Here are cartoons drawn over the past several decades by Cabu, the most emblematic cartoonists at Charlie Hebdo. Cabu was murdered along with his colleagues this past week. He was 77 years old.
Although no media outlet in the US will show you these images, they can all be found online with a simple Google search.
This cartoon criticizes racial profiling, specifically discrimination by the French police against immigrants from North Africa and people of African descent.
|"No to racist identity checks."|
This cartoon depicts and quotes the racist demagogue politician Jean-Marie Le Pen of the Front National party (with the eye patch). The armed thugs in the background are racist skinheads and their ilk. The cartoon leaves little doubt as to who is afraid.
|"We want to be able to go out in the evening without being afraid."|
This cartoon depicts young people of color looking at a Christmas display of a toy costume for a CRS, the riot control force of the French National police, which has long been accused of brutality and racism. The critique here is about the normalization of police control and militarization and its negative impact specifically against young people of African descent.
This cartoon meant to raise the alarm at the rise in popularity of far-right, anti-immigrant politician Marine Le Pen and her Front National party (founded by her father, the notorious right-wing racist and xenophobic politician Jean-Marie Le Pen). The captions read on the left "Disappointed by Sarkozysm" and on the right "Disappointed by Hollandism".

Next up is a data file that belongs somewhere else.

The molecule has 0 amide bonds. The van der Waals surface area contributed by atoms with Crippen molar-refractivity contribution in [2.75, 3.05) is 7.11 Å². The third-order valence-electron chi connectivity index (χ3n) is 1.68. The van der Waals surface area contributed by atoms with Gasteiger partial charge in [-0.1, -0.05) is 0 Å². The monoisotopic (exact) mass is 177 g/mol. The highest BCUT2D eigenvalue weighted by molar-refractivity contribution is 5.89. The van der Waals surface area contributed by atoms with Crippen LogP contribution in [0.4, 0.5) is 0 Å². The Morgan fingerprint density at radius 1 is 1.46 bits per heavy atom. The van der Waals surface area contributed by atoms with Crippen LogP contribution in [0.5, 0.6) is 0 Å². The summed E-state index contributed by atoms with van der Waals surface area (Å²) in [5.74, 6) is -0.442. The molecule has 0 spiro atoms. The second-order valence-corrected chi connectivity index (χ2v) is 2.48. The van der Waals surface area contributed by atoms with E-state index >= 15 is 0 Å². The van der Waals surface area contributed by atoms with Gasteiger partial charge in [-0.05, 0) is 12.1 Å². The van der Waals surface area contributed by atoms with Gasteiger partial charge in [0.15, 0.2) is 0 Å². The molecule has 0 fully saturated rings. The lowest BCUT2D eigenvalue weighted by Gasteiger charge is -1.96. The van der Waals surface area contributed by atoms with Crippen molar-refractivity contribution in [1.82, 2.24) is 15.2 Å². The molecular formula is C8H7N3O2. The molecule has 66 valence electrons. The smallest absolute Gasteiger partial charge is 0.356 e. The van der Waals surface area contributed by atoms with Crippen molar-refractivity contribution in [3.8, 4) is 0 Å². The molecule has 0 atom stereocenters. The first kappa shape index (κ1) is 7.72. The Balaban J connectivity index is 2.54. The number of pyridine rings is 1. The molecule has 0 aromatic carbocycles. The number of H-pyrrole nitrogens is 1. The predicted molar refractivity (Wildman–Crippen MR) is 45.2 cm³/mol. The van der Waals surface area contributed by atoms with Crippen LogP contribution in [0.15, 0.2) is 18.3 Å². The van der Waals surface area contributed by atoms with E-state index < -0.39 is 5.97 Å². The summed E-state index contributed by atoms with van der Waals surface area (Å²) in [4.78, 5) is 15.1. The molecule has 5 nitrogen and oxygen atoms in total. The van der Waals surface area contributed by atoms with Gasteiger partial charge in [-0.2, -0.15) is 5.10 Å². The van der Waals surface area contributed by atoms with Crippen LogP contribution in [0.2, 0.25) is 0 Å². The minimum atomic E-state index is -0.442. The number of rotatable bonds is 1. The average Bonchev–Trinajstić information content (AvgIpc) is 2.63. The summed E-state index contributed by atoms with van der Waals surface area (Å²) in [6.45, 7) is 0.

|"Move on, you blue peckerheads!"|
This cartoon criticizes the size of the military budgets across Europe. At the top, "Those clowns that suck the blood of Europe," and at bottom, "Let's put the military budgets on a diet!"
This cartoon ruthlessly criticizes the French military.
|"July 14, the killers' holiday."|
This cartoon was published in 1979 in the antiwar journal L'Union pacifiste. While this specific image might not have been published in Charlie Hebdo (I don't have access to their archives), it strikingly conveys Cabu's lifelong antiwar and anticolonialist politics, which always fit right in at Charlie Hebdo (and were shared by the majority of the journalists and cartoonists there).
|"France doesn't have oil, but she has an army!"|